There is nothing worse on television (apart from Piers Morgan) than watching an ailing programme limping along, desperately trying to recapture its former glories but merely tarnishing a once-strong reputation. Fortunately, this tag applies to the likes of The X-Files and Heroes rather than 24 - although Day 6 came perilously close to catapulting Bauer and his duplicitous family over the proverbial shark. In its current eighth season, the show is still packed full of nailbiting tension, intrigue and torture. It's a remarkable achievement that the series remains such compelling viewing given that the content is anything but fresh.
Yet that is precisely why now is the right time for 24 to bow out with its head held high and before it becomes unequivocally stale. Certain over-familiar elements of the show are already bordering dangerously close to parody. The manner in which Bauer alternates between hushed whispers and spit-strewn shouts, the interrogations revolving around the question 'Where is the God-damn bomb?' the mandatory frustrating subplot with one of the female supporting characters, the arrogant CTU boss who conceals a good heart, the sarcastic scowls from Chloe, the 'damn its', the déjà-vu-style search for nuclear weapons and the Middle Eastern terrorist cells roaming an American city - they're all good value for a drinking game but highlight just how constrained 24 is by its premise and structure as an ongoing weekly series.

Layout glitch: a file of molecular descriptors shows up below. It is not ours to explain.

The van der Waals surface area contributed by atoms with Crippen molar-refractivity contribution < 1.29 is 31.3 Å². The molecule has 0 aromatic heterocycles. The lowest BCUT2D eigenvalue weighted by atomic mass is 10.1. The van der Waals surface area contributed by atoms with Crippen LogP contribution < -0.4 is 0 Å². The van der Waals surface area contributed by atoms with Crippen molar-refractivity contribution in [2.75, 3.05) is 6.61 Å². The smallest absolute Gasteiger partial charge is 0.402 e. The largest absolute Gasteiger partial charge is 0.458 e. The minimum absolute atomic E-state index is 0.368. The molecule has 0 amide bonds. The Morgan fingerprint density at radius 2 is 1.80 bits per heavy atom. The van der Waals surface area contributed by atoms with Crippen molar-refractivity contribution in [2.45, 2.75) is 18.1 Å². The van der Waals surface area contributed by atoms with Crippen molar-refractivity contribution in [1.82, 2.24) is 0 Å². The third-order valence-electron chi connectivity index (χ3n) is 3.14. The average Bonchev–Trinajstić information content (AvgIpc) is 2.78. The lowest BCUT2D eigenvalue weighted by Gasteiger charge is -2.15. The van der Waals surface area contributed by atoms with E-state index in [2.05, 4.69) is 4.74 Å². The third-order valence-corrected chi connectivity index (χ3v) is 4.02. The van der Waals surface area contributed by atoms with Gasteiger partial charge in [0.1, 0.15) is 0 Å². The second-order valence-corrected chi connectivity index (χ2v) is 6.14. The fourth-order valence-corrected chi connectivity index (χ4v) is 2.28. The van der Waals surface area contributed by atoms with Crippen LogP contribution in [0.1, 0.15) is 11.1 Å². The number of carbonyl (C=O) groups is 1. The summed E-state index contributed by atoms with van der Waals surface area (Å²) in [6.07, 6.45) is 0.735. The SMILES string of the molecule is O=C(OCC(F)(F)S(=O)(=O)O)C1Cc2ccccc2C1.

Many fans of Lost were stunned when the producers announced that the series would conclude at the end of its sixth season. However, this was a wise move that gave the show added focus and ramped up the dramatic tension ahead of its eagerly-awaited climax. Such a move by the 24 bosses would similarly heighten the stakes for Bauer and CTU as well as allow the writers to incorporate some bold twists that would pave the way for the big screen Jack.
To quote Tyrell from Blade Runner: "The light that burns twice as bright burns half as long." 24 has burned so brightly and for an impressively long period too, but a bold decision to extinguish that flame in its current form would be the right one. Crucially, it would allow the movie to finally enter production while there is still an appetite for one.
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